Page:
MAD MEN Season 3: 'Out Of Town' & 'Love Among The Ruins' Reviews

Out Of Town - AMC - 16th August 2009
- 10.00pm

S P O I L E R S for non-US viewers!

Welcome back Mad Men. Pleased as punch that from this opening installment there appears to be no significant drop in the quality of writing, acting and directing on this show. Cleverly the British take-over of the Sterling Cooper ad-agency has moved the series on, adding a real vitality as our favourite characters find themselves at loggerheads with their London masters.

As the episode opens we learn that a third of the workforce at the agency has been shown the door and further machinations are afoot under the auspices of new recurring character Lane Pryce. Pryce is played to steely perfection by Jared Harris (last seen as a villain in Fringe) and it's highly amusing as he uses mind games to promote both Pete Campbell and Ken Cosgrove to share the position as Head Of Accounts. Vincent Kartheiser gets to demonstrate perfectly what a whiny, spoiled little man Campbell is whilst Aaron Staton remains appealing as the doe eyed, rather dim Cosgrove. It's highly enjoyable to see these two characters suddenly realise that they've got to work together and the sparks begin to fly.

Meanwhile, Don Draper having returned from his mid-life crisis in Los Angeles to find his ice queen wife Betty is pregnant, is caught, at the opening of the show, reflecting back on his own birth as he prepares warm milk for the now heavily pregnant wife. It's beautifully done as areas of the Draper house suddenly fill with tableaux of his mother dealing with a still born child (a heavily symbolic pointer to Don's own life and full of sinister wishfulfillment on Don's part perhaps?) and later his own adoption. Draper and art director Salvatore Romano are off on an out of town visit to Baltimore and one of their clients London Fog. The air stewardess hits on Don and, just when you think he's a reformed man after his shenanigans in Los Angeles and the shock of finding that Betty is pregnant again, he makes a play and he and Sal agree to dinner and drinks with her and the rest of the air crew.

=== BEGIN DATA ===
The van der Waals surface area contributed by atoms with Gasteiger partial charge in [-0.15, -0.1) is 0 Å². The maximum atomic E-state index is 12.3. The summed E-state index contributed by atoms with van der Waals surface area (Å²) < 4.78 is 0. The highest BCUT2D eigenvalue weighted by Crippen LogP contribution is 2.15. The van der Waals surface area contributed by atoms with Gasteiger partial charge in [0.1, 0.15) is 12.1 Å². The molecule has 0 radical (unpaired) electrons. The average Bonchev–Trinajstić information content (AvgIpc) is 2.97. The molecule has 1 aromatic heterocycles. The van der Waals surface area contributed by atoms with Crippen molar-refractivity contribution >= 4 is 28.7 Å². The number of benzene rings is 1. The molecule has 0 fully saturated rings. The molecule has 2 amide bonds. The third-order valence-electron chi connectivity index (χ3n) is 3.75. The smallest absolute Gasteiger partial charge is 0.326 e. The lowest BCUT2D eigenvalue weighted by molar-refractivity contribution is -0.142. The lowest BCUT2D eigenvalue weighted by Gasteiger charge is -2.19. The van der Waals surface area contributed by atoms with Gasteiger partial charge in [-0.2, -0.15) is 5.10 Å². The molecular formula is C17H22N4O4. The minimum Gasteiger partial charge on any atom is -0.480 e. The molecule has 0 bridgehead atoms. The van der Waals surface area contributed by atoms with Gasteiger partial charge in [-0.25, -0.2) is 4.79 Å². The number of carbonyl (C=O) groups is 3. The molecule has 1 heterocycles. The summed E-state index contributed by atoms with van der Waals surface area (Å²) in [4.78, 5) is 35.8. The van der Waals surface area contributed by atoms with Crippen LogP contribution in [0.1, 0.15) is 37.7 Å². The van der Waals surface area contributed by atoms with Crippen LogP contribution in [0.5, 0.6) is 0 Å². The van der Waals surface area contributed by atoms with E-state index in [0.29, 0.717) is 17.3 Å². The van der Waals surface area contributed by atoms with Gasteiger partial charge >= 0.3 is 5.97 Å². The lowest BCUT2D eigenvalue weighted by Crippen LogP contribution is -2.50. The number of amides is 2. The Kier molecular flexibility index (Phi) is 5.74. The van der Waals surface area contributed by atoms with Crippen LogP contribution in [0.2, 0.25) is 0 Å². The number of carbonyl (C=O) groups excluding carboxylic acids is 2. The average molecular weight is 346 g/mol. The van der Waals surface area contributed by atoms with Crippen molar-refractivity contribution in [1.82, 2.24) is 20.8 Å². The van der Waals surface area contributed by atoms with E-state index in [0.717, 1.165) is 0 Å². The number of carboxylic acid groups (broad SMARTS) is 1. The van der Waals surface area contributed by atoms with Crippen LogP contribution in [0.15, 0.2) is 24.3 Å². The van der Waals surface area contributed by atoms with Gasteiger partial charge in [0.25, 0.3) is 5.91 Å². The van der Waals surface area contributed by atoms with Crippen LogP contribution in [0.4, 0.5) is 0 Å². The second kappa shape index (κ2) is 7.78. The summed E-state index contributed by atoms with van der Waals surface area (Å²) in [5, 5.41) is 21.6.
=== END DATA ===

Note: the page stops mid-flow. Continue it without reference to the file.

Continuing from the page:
It's at this point that writer Matthew Weiner reminds us of Sal's closeted homosexuality. Bryan Batt's always been a great cast member and he was terrific in last year's episodes where Sal developed a crush for Ken so it's great that he gets to shine in this. It's a bit of a shock when, after calling the bellboy to his hotel room to fix the air conditioning, their eyes lock and Sal pounces on what is obviously a rare opportunity for him to get mano-a-mano! And then, ironically, the hotel fire alarm goes off and interrupts play!

This has consequences because Don, himself in mid dalliance with the air stewardess, spots the bell boy, semi-clothed, in Sal's room. As with much of Mad Men, huge realisations between the characters are handled with heavily symbolic pauses in the narrative, building up the series internal soup of emotions to boiling point. Sal's gay identity stills remains an unspoken revelation but I do hope Weiner returns to this sub-plot because it is fascinating from a historical point of view as well as in the intricate way the series characters are gradually constructed.

Superbly written, the episode has an abundance of class lines. When Don finally meets with the representatives of London Fog, a raincoat manufacturer, there is a heated discussion between the father and son owners and Don smooths things over with "There will be fat years and there will be lean years. But it is going to rain." When executive Roger discusses Pryce's scheme to get Pete and Ken to work with each other as joint heads of accounts, "Is Cooper playing God or Darwin?" Don questions. Roger points out it was Pryce's idea. Roger told them it was stupid, he says, "But they don't always get our inflection."

The episode ends with yet another symbol. Don's daughter, Sally, finds the air stewardess' pin in his bag and he ceremonially hands it over to her as a gift, with Sally and Betty completely unaware of the pin's real meaning. The narrative completes a circle when Sally asks her parents to tell her the story of when she was born.